Tuesday, March 16, 2010

Recommended Reading: Papilles et Molécules (Part 2)

In yesterday's post, I wrote about François Chartier's excellent new book, "Papilles et Molécules".  M. Chartier uses molecular chemistry as a new route to match food and wine.  He analyses their volatile aromatic compounds to find commonalities and innovative possibilities for better matching.  I touched on a couple of examples from the book yesterday.

What other interesting aromatic commonalities has M. Chartier come up with? He argues that Sherries (Fino & Manzanilla in some cases, Oloroso in others) match an amazingly broad array of food ingredients. Could it be that, like many Old World wines, Sherries are better with food than on their own?

For beef, what the rancher fed the cow (grass or grain) makes a big difference.  Cooking method – grilled, roasted, boiled, braised, or raw – is key to wine matching, and he even shows us that some white wines can be the successful match with beef!

Pork? It has aromatic compounds in common with apricot, peach, and coconut, so no need to shy away from Viognier-based whites, or reds that have seen some barrel-aging instead of light-bodied, fruity reds.

And he shows us that the volatile compounds in rosemary, an herb associated with the south of France, shows up frequently in the white wines of…Alsace in the north of France, such as Muscat, Riesling, and Gewürztraminer.

One of the most interesting chapters is on the similarities between pineapple and strawberry. Aside from opening the door to strawberry upside down cake (or pineapple shortcake), he shows us that wines that match one of these fruits will also match the other.

Every chapter is a revelation. M. Chartier chooses a “parent ingredient”, analyses its volatile compounds, defines a family of other ingredients with that same compound or similar compounds, and then shows us the wines that also have those compounds. Although M. Chartier presents much of his analysis in the text, he summarizes his findings of complementary ingredients and complementary wines in charts, which makes it valuable as a quick reference book. The result is a tool that opens up synergistic matches between wine and food, matches that make both food and wine better. I’ve already referred to it myself on a frequent basis, finding food and wine matches that I don’t think I would have come up with before. I suspect that M. Chartier has just begun his work and I can’t wait for future volumes!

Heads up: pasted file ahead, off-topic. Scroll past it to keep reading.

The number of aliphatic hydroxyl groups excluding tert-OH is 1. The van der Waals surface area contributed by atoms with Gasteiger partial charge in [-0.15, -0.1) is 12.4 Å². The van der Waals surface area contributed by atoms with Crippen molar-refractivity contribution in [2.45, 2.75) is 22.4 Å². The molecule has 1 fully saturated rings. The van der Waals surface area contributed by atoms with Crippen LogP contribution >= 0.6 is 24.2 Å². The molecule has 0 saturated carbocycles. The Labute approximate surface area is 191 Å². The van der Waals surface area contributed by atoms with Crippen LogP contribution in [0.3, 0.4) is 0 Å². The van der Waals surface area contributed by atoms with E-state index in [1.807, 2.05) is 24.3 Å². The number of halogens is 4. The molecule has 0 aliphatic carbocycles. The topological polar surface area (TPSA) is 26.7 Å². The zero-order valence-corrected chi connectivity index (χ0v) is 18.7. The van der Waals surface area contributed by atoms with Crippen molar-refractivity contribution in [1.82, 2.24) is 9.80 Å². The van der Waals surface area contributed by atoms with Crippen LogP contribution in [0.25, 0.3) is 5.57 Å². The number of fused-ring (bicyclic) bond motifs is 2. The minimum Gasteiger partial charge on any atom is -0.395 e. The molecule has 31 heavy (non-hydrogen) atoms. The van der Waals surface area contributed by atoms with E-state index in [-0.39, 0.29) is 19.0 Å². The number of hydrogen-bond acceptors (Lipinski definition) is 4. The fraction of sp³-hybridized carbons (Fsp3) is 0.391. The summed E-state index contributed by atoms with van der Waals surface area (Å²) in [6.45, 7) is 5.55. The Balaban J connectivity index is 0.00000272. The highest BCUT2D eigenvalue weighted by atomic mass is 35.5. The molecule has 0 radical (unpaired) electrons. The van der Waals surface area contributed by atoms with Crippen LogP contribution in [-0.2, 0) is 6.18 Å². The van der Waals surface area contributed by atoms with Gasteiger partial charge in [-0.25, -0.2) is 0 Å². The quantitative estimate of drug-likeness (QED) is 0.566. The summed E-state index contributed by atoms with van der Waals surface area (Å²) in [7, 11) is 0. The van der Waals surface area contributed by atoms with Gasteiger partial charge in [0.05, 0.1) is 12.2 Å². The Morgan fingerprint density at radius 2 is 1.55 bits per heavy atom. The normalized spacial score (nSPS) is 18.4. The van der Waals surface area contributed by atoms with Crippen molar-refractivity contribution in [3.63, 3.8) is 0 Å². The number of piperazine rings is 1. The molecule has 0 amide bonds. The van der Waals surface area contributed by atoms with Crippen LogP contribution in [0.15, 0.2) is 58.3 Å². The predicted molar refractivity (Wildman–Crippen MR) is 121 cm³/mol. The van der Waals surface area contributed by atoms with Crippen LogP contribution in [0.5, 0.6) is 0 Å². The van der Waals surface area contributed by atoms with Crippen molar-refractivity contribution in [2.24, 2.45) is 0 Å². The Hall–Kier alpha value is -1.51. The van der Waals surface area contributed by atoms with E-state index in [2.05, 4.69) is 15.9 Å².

M. Chartier’s book reinforces the point that, for sommeliers, understanding how food is prepared and what ingredients are used is essential to matching food and wine.

M. Chartier could improve this book by using a consistent approach to presenting the summary charts in each chapter. And it can be a bit slow going at times, particularly if you’re not keen on chemistry. At this time, the book is only available in French but McClelland and Stewart plan to publish an English language edition this autumn with the title, Scents and Sensibility: The Art and Science of Perfect Wine Pairings. [UPDATE:  The English language version, entitled Tastebuds and Molecules:  The Art of Science of Food with Wine was published on September 28, 2010.]  Last month, the Gourmand World Cookbook Awards cited M. Chartier for "Best Innovative Culinary Book in the World". You can listen to an interview done then with the CBC’s As It Happens here  (The interview starts at 13:06.) And there’s more on M. Chartier’s website (again, en français).

Papilles et Molécules takes us down a new road in understanding aromas and flavours. In its field, it’s as groundbreaking as Red Wine with Fish was 20 years ago. Any sommelier or amateur wine lover will find it invaluable.

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